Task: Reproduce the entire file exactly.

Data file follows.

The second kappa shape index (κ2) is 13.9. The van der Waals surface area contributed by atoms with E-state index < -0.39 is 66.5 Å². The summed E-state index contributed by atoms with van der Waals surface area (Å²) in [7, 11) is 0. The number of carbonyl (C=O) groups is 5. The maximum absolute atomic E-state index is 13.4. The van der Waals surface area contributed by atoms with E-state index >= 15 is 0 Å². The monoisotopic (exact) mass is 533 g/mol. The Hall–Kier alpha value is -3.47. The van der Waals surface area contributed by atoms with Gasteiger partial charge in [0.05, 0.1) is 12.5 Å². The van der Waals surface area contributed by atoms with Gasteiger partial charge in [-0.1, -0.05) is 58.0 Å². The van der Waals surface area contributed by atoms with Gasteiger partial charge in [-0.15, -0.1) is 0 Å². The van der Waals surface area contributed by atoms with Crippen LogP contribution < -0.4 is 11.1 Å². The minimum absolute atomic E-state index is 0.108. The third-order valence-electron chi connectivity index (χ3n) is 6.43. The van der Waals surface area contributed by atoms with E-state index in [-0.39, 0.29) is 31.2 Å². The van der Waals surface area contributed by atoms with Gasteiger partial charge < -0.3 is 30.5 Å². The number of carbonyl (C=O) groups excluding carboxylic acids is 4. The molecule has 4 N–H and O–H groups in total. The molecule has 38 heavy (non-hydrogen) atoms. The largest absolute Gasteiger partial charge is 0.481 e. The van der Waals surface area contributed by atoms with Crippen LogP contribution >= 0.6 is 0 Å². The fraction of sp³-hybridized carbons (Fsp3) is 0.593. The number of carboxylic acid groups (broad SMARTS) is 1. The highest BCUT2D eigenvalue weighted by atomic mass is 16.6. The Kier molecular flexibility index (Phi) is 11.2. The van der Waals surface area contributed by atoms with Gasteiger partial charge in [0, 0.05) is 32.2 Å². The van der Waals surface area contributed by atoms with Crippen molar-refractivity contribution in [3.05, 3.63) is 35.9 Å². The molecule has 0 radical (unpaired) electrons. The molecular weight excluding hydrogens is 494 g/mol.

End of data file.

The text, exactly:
The second kappa shape index (κ2) is 13.9. The van der Waals surface area contributed by atoms with E-state index < -0.39 is 66.5 Å². The summed E-state index contributed by atoms with van der Waals surface area (Å²) in [7, 11) is 0. The number of carbonyl (C=O) groups is 5. The maximum absolute atomic E-state index is 13.4. The van der Waals surface area contributed by atoms with E-state index >= 15 is 0 Å². The monoisotopic (exact) mass is 533 g/mol. The Hall–Kier alpha value is -3.47. The van der Waals surface area contributed by atoms with Gasteiger partial charge in [0.05, 0.1) is 12.5 Å². The van der Waals surface area contributed by atoms with Gasteiger partial charge in [-0.1, -0.05) is 58.0 Å². The van der Waals surface area contributed by atoms with Gasteiger partial charge in [-0.15, -0.1) is 0 Å². The van der Waals surface area contributed by atoms with Crippen LogP contribution < -0.4 is 11.1 Å². The minimum absolute atomic E-state index is 0.108. The third-order valence-electron chi connectivity index (χ3n) is 6.43. The van der Waals surface area contributed by atoms with E-state index in [-0.39, 0.29) is 31.2 Å². The van der Waals surface area contributed by atoms with Gasteiger partial charge < -0.3 is 30.5 Å². The number of carbonyl (C=O) groups excluding carboxylic acids is 4. The molecule has 4 N–H and O–H groups in total. The molecule has 38 heavy (non-hydrogen) atoms. The largest absolute Gasteiger partial charge is 0.481 e. The van der Waals surface area contributed by atoms with Crippen LogP contribution >= 0.6 is 0 Å². The fraction of sp³-hybridized carbons (Fsp3) is 0.593. The number of carboxylic acid groups (broad SMARTS) is 1. The highest BCUT2D eigenvalue weighted by atomic mass is 16.6. The Kier molecular flexibility index (Phi) is 11.2. The van der Waals surface area contributed by atoms with Gasteiger partial charge in [0, 0.05) is 32.2 Å². The van der Waals surface area contributed by atoms with Crippen molar-refractivity contribution in [3.05, 3.63) is 35.9 Å². The molecule has 0 radical (unpaired) electrons. The molecular weight excluding hydrogens is 494 g/mol.